Russia and Eurasia

Mongolia: Economic Nationalism on the Rise, Western Investors May Take a Hit


Ariel Cohen


economic nationalism, a trend that is rapidly gaining strength in Central Asia, appears to be spreading to Mongolia. The Mongolian parliament is set to consider legislation on March 25 that would expand the state’s role in the mining sector, the country’s most important economic sphere.


Under the legislative package, which is virtually assured of passage, the government will be able to obtain a majority stake in any venture undertaken with state funds. The state will also be entitled to at least a 34 percent share in projects involving solely private resources.


While the legislation could potentially fill the state’s coffers with billions of dollars in windfall profits, it marks a troubling turn of events for foreign investors. It comes as especially bad news for Canada-based Ivanhoe Mines Ltd., which had hoped to start developing the Oyu Tolgoi copper and gold development project. Oyu Tolgoi is projected to contain as much as 78 billion pounds of copper and roughly 45 million ounces of gold, making it perhaps the most potentially lucrative undeveloped mining project in the world. Ivanhoe had been ready to commit billions of dollars to infrastructure improvements and other needed investments to develop the deposits over a 30-year period.


However, with the new legislation pending, the government discarded a draft investment agreement that would have governed Ivanhoe’s mining operations at Oyu Tolgoi. Under the 2007 draft agreement, the government would have been entitled to up to a one-third equity stake in the venture. Now, the two sides will have to return to the bargaining table to negotiate a new agreement, in which the Mongolia government will undoubtedly seek a much higher share. The government decision to back out of the draft agreement also raises questions about the sanctity of future bargains.


Ivanhoe, along with its affiliated partner Rio Tinto of Australia, have sunk upwards of $600 million in the venture so far, and is spending tens of millions of dollars every month just to maintain and expand mining infrastructure. For example, getting the mined metals to market will require the construction of a rail spur at least 160 miles in length. Now, the entire investment will languish in a state of limbo while negotiators try to strike a new bargain. Ivanhoe representatives have not publicly commented on the latest developments.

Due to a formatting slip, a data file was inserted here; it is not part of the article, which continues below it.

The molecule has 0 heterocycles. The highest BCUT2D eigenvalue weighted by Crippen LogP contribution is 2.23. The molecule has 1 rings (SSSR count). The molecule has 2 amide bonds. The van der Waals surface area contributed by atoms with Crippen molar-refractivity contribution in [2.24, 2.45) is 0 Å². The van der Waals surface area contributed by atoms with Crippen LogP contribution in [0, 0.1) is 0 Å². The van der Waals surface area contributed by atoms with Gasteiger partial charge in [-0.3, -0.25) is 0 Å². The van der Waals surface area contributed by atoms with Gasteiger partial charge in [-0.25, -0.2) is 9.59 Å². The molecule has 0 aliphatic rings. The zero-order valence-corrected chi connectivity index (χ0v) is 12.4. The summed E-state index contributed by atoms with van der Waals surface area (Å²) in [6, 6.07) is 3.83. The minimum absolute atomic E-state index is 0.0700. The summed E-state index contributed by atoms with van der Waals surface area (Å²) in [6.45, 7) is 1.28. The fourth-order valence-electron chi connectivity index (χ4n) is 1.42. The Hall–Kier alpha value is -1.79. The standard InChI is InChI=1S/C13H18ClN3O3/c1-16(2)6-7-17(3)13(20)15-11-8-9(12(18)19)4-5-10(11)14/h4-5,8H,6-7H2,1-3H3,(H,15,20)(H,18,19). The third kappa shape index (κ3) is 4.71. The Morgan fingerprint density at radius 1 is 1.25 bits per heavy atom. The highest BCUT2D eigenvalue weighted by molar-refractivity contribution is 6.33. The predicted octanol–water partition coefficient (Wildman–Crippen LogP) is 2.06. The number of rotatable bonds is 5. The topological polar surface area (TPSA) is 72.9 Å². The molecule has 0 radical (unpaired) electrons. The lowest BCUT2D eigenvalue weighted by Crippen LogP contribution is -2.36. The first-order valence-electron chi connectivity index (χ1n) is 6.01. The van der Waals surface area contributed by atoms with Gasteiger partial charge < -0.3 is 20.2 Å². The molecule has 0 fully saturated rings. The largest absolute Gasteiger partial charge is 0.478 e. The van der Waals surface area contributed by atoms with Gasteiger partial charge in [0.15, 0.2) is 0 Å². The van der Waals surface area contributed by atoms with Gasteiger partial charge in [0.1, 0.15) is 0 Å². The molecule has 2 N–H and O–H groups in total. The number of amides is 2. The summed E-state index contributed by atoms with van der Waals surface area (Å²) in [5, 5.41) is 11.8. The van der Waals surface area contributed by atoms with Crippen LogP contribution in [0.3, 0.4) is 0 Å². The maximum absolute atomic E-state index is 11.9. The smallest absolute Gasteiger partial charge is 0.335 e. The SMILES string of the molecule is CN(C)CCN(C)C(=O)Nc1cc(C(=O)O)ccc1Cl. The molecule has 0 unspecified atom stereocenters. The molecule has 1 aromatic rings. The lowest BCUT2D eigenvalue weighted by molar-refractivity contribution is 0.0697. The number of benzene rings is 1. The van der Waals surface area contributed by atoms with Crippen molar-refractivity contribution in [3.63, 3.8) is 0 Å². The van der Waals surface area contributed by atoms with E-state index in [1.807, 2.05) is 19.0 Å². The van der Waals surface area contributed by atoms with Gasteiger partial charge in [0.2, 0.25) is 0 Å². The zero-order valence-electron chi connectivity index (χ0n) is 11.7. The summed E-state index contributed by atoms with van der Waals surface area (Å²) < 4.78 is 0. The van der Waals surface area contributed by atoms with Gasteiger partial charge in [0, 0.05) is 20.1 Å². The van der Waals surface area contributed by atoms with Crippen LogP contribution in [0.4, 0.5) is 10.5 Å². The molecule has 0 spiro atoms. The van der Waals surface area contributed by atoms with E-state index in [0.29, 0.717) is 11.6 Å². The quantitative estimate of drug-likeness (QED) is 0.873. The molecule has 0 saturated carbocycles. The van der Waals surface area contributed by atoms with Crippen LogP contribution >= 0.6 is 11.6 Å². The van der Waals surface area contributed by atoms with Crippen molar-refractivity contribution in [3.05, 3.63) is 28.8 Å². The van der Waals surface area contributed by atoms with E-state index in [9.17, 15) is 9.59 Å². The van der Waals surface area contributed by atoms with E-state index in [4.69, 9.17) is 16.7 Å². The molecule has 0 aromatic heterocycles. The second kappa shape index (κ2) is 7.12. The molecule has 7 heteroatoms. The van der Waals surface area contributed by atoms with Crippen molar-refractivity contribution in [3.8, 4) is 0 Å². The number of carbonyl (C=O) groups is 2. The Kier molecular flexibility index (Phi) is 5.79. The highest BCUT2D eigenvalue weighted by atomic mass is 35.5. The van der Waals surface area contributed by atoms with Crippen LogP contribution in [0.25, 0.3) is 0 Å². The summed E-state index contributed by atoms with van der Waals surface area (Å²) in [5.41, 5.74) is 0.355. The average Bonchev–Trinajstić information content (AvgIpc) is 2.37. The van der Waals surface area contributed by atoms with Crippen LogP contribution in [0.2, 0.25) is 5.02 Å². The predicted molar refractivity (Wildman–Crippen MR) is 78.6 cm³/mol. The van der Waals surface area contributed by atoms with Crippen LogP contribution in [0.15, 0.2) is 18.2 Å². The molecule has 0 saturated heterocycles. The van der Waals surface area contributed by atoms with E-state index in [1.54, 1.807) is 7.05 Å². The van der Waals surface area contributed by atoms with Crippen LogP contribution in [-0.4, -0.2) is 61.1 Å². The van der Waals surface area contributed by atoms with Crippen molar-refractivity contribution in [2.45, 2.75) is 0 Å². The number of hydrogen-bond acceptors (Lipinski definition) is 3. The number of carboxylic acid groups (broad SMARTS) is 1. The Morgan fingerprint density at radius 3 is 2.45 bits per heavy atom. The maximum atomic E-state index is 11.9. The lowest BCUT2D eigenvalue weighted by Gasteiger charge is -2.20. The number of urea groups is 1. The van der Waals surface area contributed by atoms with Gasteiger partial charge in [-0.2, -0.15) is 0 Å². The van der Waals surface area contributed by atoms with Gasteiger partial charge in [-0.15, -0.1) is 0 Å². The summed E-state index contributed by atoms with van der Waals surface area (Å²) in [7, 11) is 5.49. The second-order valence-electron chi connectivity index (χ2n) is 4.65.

Mongolia’s move to exert greater control over its natural resources mimics similar efforts by governments in Central Asia. Kazakhstan has been especially assertive in recent months in its dealings with foreign investors. Not even Russia has proven immune from the Central Asian backlash.


While Mongolia’s state budget could benefit in the near-term from the likely legislative changes, over the longer term Mongolia’s economy could well suffer, due to investor distaste for the high costs and large risks. A collection of business groups in the capital Ulanbaatar, led by the Mongolian National Mining Association, denounced parliament for not seeking input from the country’s private sector when formulating the legislative change. A statement issued March 18 — as reported in the UB Post, a local English-language weekly — accused parliament of acting in “gross ignorance.”


It would not appear to be a good bet that the Mongolian people will benefit greatly from the legislative changes, as Mongolia ranked 99th out of the 179 countries surveyed in Transparency International’s 2007 Corruption Perception Index.


Some experts suggest Russian leaders may be working behind with scenes with Prime Minister Sanjaagiin Bayar and his Mongolian People’s Revolutionary Party to scuttle Ivanhoe’s involvement in the Oyu Tolgoi venture. Bayar has strong ties to Russia, having graduated from the prestigious Institute for International Economics and International Relations in Moscow. He also served as Mongolia’s envoy to Russia from 2001-2005.


Russian Technologies — a state-controlled venture capital outfit purportedly well stocked with ex-members of the security services and headed by Sergei Chemezov, a confidante of outgoing president/incoming Prime Minister Vladimir Putin – supposedly has its eyes on Oyu Tolgoi. Already enjoying a controlling interest in Mongolia’s railroad network, and aware that the price of minerals are skyrocketing, the Kremlin may see Mongolia’s mining sector as an opportunity to make some fast money.


Editor’s Note: Ariel Cohen, Ph.D., is Senior Research Fellow in Russian and Eurasian Studies and International Energy Security at the Heritage Foundation. He is the author of Eurasia in Balance, Ashgate, 2005.


Copyright (c) 2003 Open Society Institute. Reprinted with the permission of the Open Society Institute, 400 West 59th Street, New York, NY 10019 USA, or

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